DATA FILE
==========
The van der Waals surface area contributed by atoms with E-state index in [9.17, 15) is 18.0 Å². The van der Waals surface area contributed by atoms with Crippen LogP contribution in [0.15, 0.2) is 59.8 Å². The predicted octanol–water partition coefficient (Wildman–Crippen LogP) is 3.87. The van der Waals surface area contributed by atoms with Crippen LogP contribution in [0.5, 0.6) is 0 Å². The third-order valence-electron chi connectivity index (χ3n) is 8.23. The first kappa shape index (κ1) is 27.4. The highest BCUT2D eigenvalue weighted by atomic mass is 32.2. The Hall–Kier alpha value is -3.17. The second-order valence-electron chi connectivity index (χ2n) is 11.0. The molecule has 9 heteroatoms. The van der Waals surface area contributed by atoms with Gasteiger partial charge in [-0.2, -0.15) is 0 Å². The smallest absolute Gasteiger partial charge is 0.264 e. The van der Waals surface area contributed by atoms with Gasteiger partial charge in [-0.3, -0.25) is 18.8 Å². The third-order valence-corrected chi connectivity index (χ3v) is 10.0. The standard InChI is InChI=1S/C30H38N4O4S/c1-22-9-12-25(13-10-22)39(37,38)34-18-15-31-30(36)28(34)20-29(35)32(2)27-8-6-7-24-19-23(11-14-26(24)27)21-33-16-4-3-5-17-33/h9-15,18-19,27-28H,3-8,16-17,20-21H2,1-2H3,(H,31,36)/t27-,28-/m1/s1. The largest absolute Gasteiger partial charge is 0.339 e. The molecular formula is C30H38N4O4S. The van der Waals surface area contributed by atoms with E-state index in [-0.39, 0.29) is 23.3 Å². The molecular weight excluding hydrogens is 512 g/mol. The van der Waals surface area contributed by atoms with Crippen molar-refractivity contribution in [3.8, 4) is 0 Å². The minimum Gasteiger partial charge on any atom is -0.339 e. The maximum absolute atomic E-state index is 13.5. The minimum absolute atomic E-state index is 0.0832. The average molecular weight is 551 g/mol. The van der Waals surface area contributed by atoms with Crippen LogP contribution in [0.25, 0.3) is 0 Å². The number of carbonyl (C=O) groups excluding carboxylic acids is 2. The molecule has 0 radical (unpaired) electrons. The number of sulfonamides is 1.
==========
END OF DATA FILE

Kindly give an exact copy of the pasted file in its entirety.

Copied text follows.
The van der Waals surface area contributed by atoms with E-state index in [9.17, 15) is 18.0 Å². The van der Waals surface area contributed by atoms with Crippen LogP contribution in [0.15, 0.2) is 59.8 Å². The predicted octanol–water partition coefficient (Wildman–Crippen LogP) is 3.87. The van der Waals surface area contributed by atoms with Crippen LogP contribution in [0.5, 0.6) is 0 Å². The third-order valence-electron chi connectivity index (χ3n) is 8.23. The first kappa shape index (κ1) is 27.4. The highest BCUT2D eigenvalue weighted by atomic mass is 32.2. The Hall–Kier alpha value is -3.17. The second-order valence-electron chi connectivity index (χ2n) is 11.0. The molecule has 9 heteroatoms. The van der Waals surface area contributed by atoms with Gasteiger partial charge in [-0.2, -0.15) is 0 Å². The smallest absolute Gasteiger partial charge is 0.264 e. The van der Waals surface area contributed by atoms with Gasteiger partial charge in [-0.3, -0.25) is 18.8 Å². The third-order valence-corrected chi connectivity index (χ3v) is 10.0. The standard InChI is InChI=1S/C30H38N4O4S/c1-22-9-12-25(13-10-22)39(37,38)34-18-15-31-30(36)28(34)20-29(35)32(2)27-8-6-7-24-19-23(11-14-26(24)27)21-33-16-4-3-5-17-33/h9-15,18-19,27-28H,3-8,16-17,20-21H2,1-2H3,(H,31,36)/t27-,28-/m1/s1. The largest absolute Gasteiger partial charge is 0.339 e. The molecular formula is C30H38N4O4S. The van der Waals surface area contributed by atoms with E-state index in [-0.39, 0.29) is 23.3 Å². The molecular weight excluding hydrogens is 512 g/mol. The van der Waals surface area contributed by atoms with Crippen molar-refractivity contribution in [3.8, 4) is 0 Å². The minimum Gasteiger partial charge on any atom is -0.339 e. The maximum absolute atomic E-state index is 13.5. The minimum absolute atomic E-state index is 0.0832. The average molecular weight is 551 g/mol. The van der Waals surface area contributed by atoms with Crippen LogP contribution in [0.25, 0.3) is 0 Å². The number of carbonyl (C=O) groups excluding carboxylic acids is 2. The molecule has 0 radical (unpaired) electrons. The number of sulfonamides is 1.